Cowboy wearing leather chaps at a rodeo
A Texas tuxedo comprising a denim jacket, boots and jeans.

In the early days of the Wild West trousers were made out of wool. In summer canvas was sometimes used. This changed during the Gold Rush of the 1840s when denim overalls became popular among miners for their cheapness and breathability. Levi Strauss improved the design by adding copper rivets[16] and by the 1870s this design was adopted by ranchers and cowboys.[17] The original Levi's jeans were soon followed by other makers including Wrangler jeans[18] and Lee Cooper. These were frequently accessorised with kippy belts featuring metal conchos and large belt buckles.

Leather chaps were often worn to protect the cowboy's legs from cactus spines and prevent the fabric from wearing out.[19] Two common types include the skintight shotgun chaps[20] and wide batwing chaps. The latter were sometimes made from hides retaining their hair (known as "woolies") rather than tanned leather. They appeared on the Great Plains somewhere around 1887.[21]

Women wore knee-length prairie skirts,[22] red or blue gingham dresses or suede fringed skirts derived from Native American dress. Saloon girls wore short red dresses with corsets, garter belts and stockings.[23] After World War II, many women, returning to the home after working in the fields or factories while the men were overseas, began to wear jeans like the men.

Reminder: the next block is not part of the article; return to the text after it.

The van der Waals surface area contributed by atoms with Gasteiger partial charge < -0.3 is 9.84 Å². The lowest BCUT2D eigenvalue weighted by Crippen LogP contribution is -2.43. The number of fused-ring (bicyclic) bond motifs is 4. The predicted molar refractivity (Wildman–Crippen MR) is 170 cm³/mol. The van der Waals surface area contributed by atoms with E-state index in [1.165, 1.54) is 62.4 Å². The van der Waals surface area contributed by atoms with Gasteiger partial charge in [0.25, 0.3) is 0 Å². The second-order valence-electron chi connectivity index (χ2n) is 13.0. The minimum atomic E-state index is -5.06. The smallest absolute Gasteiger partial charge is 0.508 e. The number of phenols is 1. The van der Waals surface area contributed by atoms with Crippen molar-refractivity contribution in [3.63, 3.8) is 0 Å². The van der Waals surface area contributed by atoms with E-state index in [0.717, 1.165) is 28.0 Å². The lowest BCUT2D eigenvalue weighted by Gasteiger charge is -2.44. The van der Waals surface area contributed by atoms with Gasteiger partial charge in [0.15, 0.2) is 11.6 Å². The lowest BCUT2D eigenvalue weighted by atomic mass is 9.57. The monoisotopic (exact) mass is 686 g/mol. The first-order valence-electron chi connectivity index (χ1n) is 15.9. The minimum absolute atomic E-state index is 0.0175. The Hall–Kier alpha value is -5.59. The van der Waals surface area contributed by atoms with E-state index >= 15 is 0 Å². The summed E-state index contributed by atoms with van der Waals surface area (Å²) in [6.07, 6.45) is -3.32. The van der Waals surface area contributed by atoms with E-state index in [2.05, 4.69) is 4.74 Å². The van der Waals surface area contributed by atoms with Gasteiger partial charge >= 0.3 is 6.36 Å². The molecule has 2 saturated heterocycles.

Working cowboy wearing a bandana or "wild rag," 1880s

During the Victorian era, gentlemen would wear silk cravats or neckties to add color to their otherwise sober black or grey attire. These continued to be worn by respectable Westerners until the early 20th century. Following the Civil War it became common practice among working class veterans to loosely tie a bandana around their necks to absorb sweat and keep the dust out of their faces. This practise originated in the Mexican War era regular army when troops threw away the hated leather stocks (a type of collar issued to soldiers) and replaced them with cheap paisley kerchiefs.[24]

Another well-known Western accessory, the bolo tie, was a pioneer invention reputedly made from an expensive hatband.[25] This was a favorite for gamblers and was quickly adopted by Mexican charros, together with the slim "Kentucky" style bowtie commonly seen on stereotypical Southern gentlemen like Colonel Sanders[26] or Boss Hogg. In modern times it serves as formal wear in many western states, notably Montana, New Mexico[27] and Texas.[28]


See Cowboy boot

Image gallery


  1. ^ The Hat That Won the West, retrieved 2010-02-10